Minutes from July 23, 2013 -WSPA Fracking

Tuesday, July 23, 2013

Open Board of Directors Meeting

  San Bernardino Community College District

 114 S. Del Rosa Drive

San Bernardino, CA 92408


Present:  Dimitrios Alexiou, Deborah Barmack, Carole Beswick, Tom Brickley, Erin Brinker, Ann Bryan, Ken Coate, Bill Easley, Ray Gonzales, Scott Hofferber, Fran Inman, Mark Kaenel, Lowell King, Ed Lasak, John Mirau, Tom Nightingale, Steve PonTell, Bev Powell, John Prentice, Susan Rice, Frank Schnetz, Kristine Scott, Patty Senecal, Phillip Southard, Robert Visconti, Phil Waller and A.J. Wilson.

Guests:   Joe Gonzalez, Pam Langford and Lisha Smith 

Announcements: 1) IEEP & SANBAG are among those hosting a Clean Air Summit on October 3rd & 4th 2013 at the Palm Springs Convention Center.  For sponsorship opportunities, registration or for more information please use the link provided www.socalenergysummit.org

Bev Powell introduced Patty Senecal, Manager, Southern California Region & Infrastructure Issues, Western States Petroleum (WSPA). 

WSPA is a non-profit trade association that represents companies that account for the bulk of petroleum exploration, production, refining, transportation and marketing in the six western states of Arizona, California, Nevada, Oregon Hawaii and Washington.  WSPA works to provide accurate information on industry issues and provide a forum for the exchange of ideas on matters relating to petroleum. 

Hydraulic fracturing also known as fracking is a technique where a mixture of water, sand and chemicals are injected at high pressure into  an existing well to create small fractures along which fluids such as gas and petroleum migrate and can be removed.  Typically the fluids used are 99.5% water and sand.  The remaining .5% of fluids are chemicals and materials, many found in common household products designed to reduce friction, inhibit scaling, control iron and corrosion and reduce the growth of bacteria.  This process is only conducted once in the life of a well and greatly enhances fluid removal and well productivity.

Petroleum will continue to be a needed fuel in the future and is an economic driver in California.  Currently California’s 13 refineries produce 2 million gallons of gasoline/diesel every hour of every day and provide work for 332,968 either directly or indirectly.  Recent studies have shown that by the year 2035-2040 fuel demands will increase 14% and petroleum will account for 77.5% of our fuel needs.  The future of alternative fuels is, and will remain for some time, an expensive option.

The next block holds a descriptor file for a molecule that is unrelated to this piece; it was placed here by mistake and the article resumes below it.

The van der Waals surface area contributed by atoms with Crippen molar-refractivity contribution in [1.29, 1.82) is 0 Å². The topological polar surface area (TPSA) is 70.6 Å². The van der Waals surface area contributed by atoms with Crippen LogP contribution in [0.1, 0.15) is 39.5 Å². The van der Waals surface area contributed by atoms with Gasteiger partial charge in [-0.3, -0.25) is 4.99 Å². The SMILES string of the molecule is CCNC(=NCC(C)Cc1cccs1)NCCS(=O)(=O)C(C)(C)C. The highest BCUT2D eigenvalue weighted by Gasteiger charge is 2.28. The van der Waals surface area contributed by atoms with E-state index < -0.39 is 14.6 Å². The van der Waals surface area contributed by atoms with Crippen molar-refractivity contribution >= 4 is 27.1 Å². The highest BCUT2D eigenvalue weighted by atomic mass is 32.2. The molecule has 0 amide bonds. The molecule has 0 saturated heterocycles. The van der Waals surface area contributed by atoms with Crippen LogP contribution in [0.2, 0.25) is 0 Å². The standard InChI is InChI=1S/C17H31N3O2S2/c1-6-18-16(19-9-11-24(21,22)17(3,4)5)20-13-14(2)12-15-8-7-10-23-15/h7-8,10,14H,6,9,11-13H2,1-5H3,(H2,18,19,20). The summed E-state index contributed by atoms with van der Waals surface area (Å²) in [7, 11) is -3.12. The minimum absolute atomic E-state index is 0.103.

Fracking is most successful in shale deposits and California has 2/3rds of the shale resources in the U.S.   Technology has improved over the years and fracking is more advanced and efficient than ever.  An oil rich shale formation that runs lengthwise underground in Central California called Monterey Shale, has been widely cited as a potential gold mine of oil resources for the state.  Fracking has been conducted in California for over the last 60 years and has not caused harm to the environment.  In the last two years however, it has come under heavy attack from the press & environmentalists. Complaints against fracking include competition for water, toxic leakage, groundwater contamination, water & air pollution and earthquakes. 

The California Division of Oil, Gas & Geothermal Resources (DOGGR) provides oversight on both oil and gas drilling and all production activities.  Nationally respected, FracFocus works with organizations working with state governments and the oil & gas industry to provide public transparency.  They keep a current data bases with the locations of all gas and oil wells in addition to detailed more information that are available on the FracFocus website. 

WSPA supports the comprehensive balanced regulation of fracking with the following suggestions:

  • ·         Legislature needs to take measured and responsible approach to hydraulic fracturing
  • ·         All parties have a responsibility to acknowledge that:
    • o   There are legitimate issues related to hydraulic fracturing that must be addressed by regulators and the Legislature
    • o   Production of petroleum energy is vital and necessary part of the California economy
  • ·         A comprehensive regulatory package will sufficiently ensure that California’s environmental health and natural resources are protected while safely using hydraulic fracturing technologies for energy production. 


A Q & A period followed. 

The meeting adjourned at 8:30 a.m.